According to new research, running a healthy lifestyle can help balance the genetic risk of dementia.
The study was conducted by the University of Exeter – published simultaneously in JAMA and presented at the International Conference of the Alzheimer's Association 2019 in Los Angeles. The study found that the risk of dementia was 32 percent lower in people with high genetic risk if they were following a healthy lifestyle compared to people who had an unhealthy lifestyle.
Participants with high genetic risk and unfavorable lifestyle were almost three times more exposed to dementia than people with low genetic risk and a favorable lifestyle.
The co-author Dr. Elżbieta Kuźma from the University of Exeter Medical School said: "This is the first study analyzing the extent to which the genetic risk of dementia can be balanced by leading a healthy lifestyle. Our findings are exciting because they show that we can take action to compensate for the risk of genetic dementia. Sticking to a healthy lifestyle was associated with a reduction in the risk of dementia, regardless of genetic risk. "
The study analyzed data from 196,383 adults of European descent aged 60 and over from the British biobank. Researchers identified 1,769 cases of dementia over eight years of follow-up. The team grouped the participants into groups with high, medium and low genetic dementia risk.
To assess the genetic risk, the researchers looked at previously published data and identified all known genetic risk factors for Alzheimer's disease. Each genetic risk factor was weighted according to the strength of its association with Alzheimer's disease.
To assess the lifestyle, the researchers divided the participants into beneficial, intermediate and unfavorable categories based on their own declared diet, physical activity, smoking and alcohol consumption. Researchers did not consider current smoking, regular physical activity, healthy diet and moderate alcohol consumption as healthy behaviors. The team found that maintaining a healthy lifestyle was associated with a reduced risk of dementia in all genetic risk groups.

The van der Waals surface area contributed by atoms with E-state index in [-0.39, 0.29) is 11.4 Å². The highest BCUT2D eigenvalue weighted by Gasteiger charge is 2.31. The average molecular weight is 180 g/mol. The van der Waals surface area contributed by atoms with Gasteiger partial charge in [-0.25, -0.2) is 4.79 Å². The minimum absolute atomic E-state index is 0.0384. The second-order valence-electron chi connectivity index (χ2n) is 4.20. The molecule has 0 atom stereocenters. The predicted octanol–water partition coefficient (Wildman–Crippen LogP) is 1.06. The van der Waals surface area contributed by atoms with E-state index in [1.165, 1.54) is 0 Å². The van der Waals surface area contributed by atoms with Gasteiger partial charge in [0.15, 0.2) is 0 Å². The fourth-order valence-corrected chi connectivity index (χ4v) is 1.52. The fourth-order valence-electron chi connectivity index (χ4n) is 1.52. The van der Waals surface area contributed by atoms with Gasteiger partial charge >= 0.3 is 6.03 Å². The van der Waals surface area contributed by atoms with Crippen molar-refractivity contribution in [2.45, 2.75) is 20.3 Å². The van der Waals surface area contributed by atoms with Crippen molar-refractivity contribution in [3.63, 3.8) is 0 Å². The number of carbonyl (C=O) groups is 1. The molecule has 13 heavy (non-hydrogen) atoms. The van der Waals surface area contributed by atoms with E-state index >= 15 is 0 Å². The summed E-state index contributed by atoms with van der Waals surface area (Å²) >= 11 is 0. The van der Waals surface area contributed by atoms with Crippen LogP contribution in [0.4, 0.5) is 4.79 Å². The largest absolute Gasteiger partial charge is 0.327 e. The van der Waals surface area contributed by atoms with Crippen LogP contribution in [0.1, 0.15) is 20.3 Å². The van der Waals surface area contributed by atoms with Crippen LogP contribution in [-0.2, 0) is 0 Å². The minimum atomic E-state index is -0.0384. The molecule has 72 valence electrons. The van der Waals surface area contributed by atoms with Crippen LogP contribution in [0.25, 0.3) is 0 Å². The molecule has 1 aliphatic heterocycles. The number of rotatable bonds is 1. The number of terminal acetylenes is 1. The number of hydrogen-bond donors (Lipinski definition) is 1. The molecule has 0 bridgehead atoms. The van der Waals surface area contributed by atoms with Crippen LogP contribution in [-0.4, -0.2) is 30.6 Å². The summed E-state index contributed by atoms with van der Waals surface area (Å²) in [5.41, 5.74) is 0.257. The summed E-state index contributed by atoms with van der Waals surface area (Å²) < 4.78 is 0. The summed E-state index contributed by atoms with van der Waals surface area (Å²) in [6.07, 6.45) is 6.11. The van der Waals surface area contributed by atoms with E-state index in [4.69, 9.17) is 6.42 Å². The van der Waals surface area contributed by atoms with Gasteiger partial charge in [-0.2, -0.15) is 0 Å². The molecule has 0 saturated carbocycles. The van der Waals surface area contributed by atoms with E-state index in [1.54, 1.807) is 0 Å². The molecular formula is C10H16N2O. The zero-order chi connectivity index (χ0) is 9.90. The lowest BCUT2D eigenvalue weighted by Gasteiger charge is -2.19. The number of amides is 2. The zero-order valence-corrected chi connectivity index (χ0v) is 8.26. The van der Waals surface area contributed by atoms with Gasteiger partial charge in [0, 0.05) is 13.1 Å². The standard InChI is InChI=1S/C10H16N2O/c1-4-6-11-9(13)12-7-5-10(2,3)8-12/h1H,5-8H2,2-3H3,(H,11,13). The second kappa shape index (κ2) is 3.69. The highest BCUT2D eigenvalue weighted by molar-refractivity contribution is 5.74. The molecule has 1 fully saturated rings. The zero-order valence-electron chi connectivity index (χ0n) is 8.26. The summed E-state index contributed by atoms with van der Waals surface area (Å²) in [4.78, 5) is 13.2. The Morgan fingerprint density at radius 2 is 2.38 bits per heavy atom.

The co-author, Dr. David Llewellyn of the University of Exeter Medical School and the Alan Turing Institute, said: "This study provides a really important message that undermines the fatalistic view of dementia. Some believe that dementias will inevitably grow because of their genetics. It seems, however, that you can significantly reduce the risk of dementia by leading a healthy lifestyle. "
The study was conducted by the University of Exeter in collaboration with scientists from the University of Michigan, the University of Oxford and the University of South Australia.
The work was partially supported by the National Institute of Aging of the National Institute of Health on the basis of P30AG024824, P30AG053760 and RF1AG055654. Only the authors are responsible for the content and do not necessarily reflect the official views of the National Institutes of Health. A full list of funders can be found in the document.
An article entitled Association of lifestyle and genetic risk with dementia and published in JAMA. The authors are Lourid, I, Hannon, E., Littlejohns, T. J., Lang, K. M., Hyppönen, E., Kuźma, E., Llewellyn, D. J.
A film with Dr. David Llewellyn on this research is available here.
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